Stylistically, I particularly like that Sittenfeld has clearly delineated, via individual short paragraphs, a brief account of her reason for choosing each story. Every guest editors’ introduction gives some kind of hat tip to individual stories, but they’re often scattered through several paragraphs and, as someone who looks at these comments after I read the story, I often have trouble finding the comment on a particular story. This is so much better.
Browsing through the table of contents, I find the usual mix of familiar names (Boyle, Cline, Gaitskill) and those new to me. I also find a story I’ve already read, the title story from Jason Brown’s collection A Faithful But Melancholy Account of Several Barbarities Lately Committed. I’m interested to see what T. C. Boyle is up to, sometimes I get him, sometimes not; I’m a little worried about Gaitskill, she is one of those different-taste writers, but maybe she’ll surprise me; I’m intrigued by the title of Jane Pek’s story, “The Nine-Tailed Fox Explains.” Hey, I’m intrigued by all of them.
Jake Weber has already started his series of blog posts about these stories; as usual, he’s a little quicker on the draw than I am. I’m glad to see Jim Harris will also be sharing his thoughts via his blog AuxiliaryMemory.com; last year he did a single post summarizing the stories he’d read, I’m eager to see what he comes up with this year. And Ben Walpole of ShortStoryMagicTricks.com has told me he also plans to work on these stories when his schedule permits. He’s been blogging short stories, new and old, for years, and has the unique approach of selecting one “magic trick” a writer uses that makes a story work. I’m looking forward to his comments. [Addendum: I apologize for omitting Andrew Stancek, who has joined in via commenting on posts Jake and I have made in the past. On at least two occasions, those comments changed my read of the story, so they’re well worth reading. [Another addendum: Anna Amundson of Ink Stains on a Reader’s Blog is also joining us, blogging about one story a month since she has other commitments.]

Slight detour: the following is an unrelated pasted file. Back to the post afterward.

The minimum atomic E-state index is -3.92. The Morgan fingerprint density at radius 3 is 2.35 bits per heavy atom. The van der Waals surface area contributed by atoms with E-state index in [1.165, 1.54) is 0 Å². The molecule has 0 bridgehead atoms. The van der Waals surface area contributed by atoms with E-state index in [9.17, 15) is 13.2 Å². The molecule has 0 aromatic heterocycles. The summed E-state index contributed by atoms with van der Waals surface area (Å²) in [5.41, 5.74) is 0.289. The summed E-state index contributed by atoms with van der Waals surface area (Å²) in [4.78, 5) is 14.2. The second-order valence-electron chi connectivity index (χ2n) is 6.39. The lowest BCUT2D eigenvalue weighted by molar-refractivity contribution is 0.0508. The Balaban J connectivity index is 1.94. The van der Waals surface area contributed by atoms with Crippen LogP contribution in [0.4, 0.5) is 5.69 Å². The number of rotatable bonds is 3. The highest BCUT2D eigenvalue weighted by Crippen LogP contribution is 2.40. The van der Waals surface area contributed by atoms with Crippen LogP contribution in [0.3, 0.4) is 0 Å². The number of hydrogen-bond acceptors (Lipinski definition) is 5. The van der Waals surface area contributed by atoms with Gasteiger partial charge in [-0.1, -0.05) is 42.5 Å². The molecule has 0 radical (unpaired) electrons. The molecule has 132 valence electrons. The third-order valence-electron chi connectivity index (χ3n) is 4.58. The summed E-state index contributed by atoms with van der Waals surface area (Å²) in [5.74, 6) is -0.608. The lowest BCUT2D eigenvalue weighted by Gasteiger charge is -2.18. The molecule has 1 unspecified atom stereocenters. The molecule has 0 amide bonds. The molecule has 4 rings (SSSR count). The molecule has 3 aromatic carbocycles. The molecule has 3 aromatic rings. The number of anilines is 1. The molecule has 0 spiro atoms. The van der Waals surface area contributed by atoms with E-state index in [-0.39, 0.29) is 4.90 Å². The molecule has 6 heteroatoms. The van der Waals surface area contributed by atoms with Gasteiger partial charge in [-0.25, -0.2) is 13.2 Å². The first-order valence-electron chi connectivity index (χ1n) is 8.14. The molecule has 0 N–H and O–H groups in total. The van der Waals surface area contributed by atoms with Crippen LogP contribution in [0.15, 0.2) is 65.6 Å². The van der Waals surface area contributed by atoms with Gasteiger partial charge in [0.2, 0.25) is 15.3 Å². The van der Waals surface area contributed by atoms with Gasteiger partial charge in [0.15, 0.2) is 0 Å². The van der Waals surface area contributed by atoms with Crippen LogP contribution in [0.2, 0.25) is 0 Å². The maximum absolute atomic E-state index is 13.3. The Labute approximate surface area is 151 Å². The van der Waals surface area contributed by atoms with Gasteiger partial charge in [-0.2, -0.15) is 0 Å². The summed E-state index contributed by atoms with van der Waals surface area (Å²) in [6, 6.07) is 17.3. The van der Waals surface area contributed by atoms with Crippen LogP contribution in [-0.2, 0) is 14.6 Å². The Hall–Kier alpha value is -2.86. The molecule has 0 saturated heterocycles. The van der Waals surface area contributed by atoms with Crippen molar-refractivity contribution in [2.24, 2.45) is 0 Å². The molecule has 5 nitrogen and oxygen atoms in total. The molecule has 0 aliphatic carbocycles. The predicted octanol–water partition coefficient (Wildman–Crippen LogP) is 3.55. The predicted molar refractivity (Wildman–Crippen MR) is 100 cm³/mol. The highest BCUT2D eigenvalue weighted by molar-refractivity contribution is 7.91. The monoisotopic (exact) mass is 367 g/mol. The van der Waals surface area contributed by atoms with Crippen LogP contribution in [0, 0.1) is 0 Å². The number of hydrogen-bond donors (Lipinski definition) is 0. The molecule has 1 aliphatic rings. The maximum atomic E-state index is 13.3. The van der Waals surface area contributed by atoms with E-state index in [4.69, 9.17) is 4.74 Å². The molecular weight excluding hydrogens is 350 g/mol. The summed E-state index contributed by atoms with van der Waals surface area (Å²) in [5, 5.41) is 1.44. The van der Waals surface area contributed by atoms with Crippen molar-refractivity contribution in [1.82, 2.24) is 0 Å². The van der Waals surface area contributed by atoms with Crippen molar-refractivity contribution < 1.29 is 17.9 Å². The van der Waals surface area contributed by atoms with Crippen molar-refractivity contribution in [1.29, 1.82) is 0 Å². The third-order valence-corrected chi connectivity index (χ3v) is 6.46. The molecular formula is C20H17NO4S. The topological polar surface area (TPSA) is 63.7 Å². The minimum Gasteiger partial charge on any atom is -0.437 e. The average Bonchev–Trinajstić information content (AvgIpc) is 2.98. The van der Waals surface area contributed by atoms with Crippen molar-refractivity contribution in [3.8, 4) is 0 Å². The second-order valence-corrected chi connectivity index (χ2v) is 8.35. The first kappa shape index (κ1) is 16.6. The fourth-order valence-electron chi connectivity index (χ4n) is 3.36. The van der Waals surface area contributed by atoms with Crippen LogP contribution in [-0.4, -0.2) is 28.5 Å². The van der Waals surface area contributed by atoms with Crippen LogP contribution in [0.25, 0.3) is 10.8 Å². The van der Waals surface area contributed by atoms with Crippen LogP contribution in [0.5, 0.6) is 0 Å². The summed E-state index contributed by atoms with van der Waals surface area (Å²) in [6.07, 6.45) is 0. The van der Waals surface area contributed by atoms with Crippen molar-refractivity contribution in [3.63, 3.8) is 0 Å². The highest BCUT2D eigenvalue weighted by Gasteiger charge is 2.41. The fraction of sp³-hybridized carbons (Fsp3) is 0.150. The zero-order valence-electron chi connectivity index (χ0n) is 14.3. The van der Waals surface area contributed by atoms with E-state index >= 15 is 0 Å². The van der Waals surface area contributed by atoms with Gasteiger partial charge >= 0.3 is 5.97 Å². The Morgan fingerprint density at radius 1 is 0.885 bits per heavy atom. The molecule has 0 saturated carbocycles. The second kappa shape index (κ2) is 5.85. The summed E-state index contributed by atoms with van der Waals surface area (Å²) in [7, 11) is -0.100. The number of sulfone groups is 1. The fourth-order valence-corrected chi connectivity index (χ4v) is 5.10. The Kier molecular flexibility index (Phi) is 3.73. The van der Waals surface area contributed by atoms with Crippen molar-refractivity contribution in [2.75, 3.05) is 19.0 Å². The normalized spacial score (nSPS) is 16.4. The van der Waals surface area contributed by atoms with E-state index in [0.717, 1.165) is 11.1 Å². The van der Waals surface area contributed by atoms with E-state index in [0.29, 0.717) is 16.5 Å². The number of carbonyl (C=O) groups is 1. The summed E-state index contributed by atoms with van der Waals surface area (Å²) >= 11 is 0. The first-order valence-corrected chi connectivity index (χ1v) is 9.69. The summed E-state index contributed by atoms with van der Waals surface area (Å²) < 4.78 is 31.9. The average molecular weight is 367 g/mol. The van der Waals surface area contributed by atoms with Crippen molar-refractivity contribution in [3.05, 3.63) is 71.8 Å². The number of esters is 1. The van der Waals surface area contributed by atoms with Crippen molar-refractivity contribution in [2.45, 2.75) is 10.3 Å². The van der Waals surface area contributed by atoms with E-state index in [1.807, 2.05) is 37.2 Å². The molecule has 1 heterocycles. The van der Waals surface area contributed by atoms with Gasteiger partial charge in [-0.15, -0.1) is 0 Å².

It’s time to get reading, that radical, joyful act.